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After a number of delays we are pleased to report the impending enforcement regime in Malaysia. There is a three month moratorium to enable businesses to get compliant.
In June 2010 the Parliament of Malaysia passed a Personal Data Protection Act (PDPA) with the aim of protecting the personal data of individuals with respect to commercial transactions. The PDPA 2010 is supposed, among other things, to diminish the amount of unsolicited and unwanted spam sent via SMS, most recently prevalent during the Malaysian General Election of May 2013.
From an organisational perspective, the PDPA 2010 has far-reaching impact and affects the manner in which organisations interact with their employees, customers and 3rd party service providers, as well as how they store, handle and process personal data. The seven principles of the Act ensure that the collection and use of personal data must be consented to by the data subject, and steps must be taken to ensure that this personal data is updated, correct and securely stored.
Failure to comply with any of the seven principles of the PDPA 2010 is an offence punishable by a fine of RM300,000 or up to two years imprisonment; in some cases both are applied.
'Personal data' may be defined as any information that relates directly or indirectly to a data subject, who may be identified or identifiable from that information or from that and other information in the possession of a data user. Personal data may take many forms, from name to passport number, telephone number, photograph, fingerprint etc.
A 'data user' is the party using the personal data of that individual, referred to in the Act as the data subject.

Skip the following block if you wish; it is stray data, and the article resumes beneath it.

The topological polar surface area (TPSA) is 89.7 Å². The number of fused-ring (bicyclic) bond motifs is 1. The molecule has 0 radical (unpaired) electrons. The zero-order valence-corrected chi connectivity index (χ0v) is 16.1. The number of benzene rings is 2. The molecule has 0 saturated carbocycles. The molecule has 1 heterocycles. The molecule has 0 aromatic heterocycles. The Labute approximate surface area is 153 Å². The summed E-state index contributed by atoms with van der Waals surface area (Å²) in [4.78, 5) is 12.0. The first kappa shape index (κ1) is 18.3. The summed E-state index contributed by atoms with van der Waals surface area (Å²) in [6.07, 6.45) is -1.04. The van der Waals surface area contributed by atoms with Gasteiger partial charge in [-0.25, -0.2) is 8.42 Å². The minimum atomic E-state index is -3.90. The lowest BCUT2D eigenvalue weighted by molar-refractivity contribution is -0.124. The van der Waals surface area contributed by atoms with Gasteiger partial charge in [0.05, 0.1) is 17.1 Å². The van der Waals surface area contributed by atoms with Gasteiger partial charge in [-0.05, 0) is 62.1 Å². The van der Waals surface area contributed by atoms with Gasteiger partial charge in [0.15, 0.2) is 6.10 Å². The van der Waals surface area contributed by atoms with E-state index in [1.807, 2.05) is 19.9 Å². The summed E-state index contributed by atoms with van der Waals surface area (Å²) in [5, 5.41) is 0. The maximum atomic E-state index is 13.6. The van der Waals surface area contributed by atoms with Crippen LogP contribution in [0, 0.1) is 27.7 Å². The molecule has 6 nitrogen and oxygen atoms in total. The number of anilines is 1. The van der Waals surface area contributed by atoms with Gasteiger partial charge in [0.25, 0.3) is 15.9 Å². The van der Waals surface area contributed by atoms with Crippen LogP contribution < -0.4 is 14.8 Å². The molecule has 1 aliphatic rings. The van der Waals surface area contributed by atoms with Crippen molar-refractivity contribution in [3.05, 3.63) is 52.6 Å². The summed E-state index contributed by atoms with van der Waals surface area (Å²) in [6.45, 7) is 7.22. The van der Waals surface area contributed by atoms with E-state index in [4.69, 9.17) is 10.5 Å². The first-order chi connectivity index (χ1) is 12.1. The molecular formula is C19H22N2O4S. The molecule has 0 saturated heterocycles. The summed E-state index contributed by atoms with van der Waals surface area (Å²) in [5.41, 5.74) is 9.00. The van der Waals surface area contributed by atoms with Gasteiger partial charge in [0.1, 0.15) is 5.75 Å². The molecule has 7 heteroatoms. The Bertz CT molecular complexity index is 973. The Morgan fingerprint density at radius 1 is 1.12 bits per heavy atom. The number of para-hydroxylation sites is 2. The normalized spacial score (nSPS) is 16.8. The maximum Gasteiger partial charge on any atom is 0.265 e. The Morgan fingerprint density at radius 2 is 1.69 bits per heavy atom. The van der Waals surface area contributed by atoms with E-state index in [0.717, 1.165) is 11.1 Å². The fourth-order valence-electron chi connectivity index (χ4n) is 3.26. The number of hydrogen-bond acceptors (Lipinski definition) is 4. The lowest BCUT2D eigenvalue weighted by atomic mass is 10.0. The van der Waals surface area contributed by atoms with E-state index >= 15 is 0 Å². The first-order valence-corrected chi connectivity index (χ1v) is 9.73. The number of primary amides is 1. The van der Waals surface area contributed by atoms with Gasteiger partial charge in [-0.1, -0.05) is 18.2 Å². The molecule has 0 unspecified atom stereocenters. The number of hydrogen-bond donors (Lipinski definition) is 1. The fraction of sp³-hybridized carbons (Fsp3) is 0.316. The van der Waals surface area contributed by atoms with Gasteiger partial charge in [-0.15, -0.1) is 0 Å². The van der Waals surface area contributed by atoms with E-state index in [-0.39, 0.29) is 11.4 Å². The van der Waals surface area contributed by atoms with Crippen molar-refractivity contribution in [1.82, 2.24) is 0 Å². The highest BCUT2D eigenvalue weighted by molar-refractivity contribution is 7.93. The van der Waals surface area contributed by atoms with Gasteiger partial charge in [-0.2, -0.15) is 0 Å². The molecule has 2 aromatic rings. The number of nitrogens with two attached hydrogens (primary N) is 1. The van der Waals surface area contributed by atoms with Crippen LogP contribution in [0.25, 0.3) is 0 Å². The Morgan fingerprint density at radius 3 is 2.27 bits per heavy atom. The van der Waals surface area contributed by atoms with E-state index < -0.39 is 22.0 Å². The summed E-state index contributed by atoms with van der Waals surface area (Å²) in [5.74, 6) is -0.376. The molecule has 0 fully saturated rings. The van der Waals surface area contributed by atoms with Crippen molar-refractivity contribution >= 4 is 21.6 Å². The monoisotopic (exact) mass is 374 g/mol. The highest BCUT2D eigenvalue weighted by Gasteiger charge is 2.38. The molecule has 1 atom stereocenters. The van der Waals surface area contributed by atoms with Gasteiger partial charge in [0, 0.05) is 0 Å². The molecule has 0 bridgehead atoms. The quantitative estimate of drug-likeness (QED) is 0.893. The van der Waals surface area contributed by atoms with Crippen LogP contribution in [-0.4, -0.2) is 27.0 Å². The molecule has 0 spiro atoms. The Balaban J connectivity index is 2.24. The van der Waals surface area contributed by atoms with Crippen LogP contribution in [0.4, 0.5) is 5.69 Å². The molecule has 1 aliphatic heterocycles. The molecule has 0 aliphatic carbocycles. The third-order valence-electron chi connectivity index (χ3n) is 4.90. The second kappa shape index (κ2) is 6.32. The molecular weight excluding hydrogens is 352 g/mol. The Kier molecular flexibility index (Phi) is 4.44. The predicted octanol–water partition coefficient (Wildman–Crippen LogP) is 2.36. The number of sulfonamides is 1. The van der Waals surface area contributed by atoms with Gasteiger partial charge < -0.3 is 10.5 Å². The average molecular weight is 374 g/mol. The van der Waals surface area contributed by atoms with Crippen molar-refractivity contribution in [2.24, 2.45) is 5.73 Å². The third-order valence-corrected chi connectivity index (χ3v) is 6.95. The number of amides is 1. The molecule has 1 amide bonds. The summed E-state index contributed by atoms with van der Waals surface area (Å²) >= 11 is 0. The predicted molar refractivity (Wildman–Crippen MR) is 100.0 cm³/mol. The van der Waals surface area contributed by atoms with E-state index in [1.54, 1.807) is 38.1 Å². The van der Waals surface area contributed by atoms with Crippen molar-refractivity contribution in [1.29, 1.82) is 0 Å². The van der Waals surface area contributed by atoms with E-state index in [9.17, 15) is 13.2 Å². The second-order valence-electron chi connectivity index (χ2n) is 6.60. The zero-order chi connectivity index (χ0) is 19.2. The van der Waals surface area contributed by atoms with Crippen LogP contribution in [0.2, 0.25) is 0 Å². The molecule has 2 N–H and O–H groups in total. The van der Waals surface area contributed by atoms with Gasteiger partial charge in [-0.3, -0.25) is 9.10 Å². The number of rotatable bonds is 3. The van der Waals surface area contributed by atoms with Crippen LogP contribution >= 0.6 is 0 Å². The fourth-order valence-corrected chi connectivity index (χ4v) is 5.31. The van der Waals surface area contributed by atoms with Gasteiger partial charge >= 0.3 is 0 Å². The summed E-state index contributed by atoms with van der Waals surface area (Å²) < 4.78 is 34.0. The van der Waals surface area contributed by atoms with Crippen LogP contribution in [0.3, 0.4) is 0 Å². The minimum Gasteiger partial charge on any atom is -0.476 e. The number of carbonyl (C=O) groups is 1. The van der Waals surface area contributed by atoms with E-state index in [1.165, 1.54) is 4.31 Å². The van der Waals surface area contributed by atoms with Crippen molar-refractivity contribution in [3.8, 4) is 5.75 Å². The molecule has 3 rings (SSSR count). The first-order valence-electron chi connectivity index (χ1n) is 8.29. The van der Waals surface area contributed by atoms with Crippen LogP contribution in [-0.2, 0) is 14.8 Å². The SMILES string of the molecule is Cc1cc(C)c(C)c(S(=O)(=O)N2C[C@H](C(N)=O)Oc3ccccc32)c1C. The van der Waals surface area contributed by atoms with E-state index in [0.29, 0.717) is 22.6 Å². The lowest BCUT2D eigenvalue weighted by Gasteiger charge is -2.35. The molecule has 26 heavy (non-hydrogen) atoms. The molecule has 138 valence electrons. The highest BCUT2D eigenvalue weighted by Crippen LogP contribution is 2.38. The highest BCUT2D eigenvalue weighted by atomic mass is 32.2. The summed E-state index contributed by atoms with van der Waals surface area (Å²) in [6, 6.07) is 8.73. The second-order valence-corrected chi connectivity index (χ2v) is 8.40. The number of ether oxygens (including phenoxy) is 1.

There was some considerable delay in the implementation of this Act, but 16 the Malaysian Personal Data Protection Act 2010 will be enforced on 16 August 2013. A first set of subsidiary and supplemental legislation will be released, aimed at illustrating the interpretation and application of the PDPA at the same time. However, the Guidelines and Codes of Practice will not be released on this date.
A three month transition (or sunrise) period will run from 17 August - 14 November 2013 which will allow companies and organisations to develop their strategies and establish the necessary compliance policies. The first phase of the PDPA 2010 will commence on 15 November 2013 enforced by the Personal Data Protection Department (Jabatan Perlindungan Data Peribadi - JPDP).
On 1 January 2014 the JPDP will be rebranded as the Personal Data Protection Commission.
The Personal Data Protection Commission Official Website will be launched by the end of 2013.
There will be 3 subsequent phases of enforcement:
Thanks to our friend and expert advisor in Malaysia, Noriswadi Ismail, for providing us with information upon which we based this article and to our summer student, Helen Siviter, for her research and creativity.
For more information please contact Robert Bond, Partner
T: +44 (0)20 7427 6660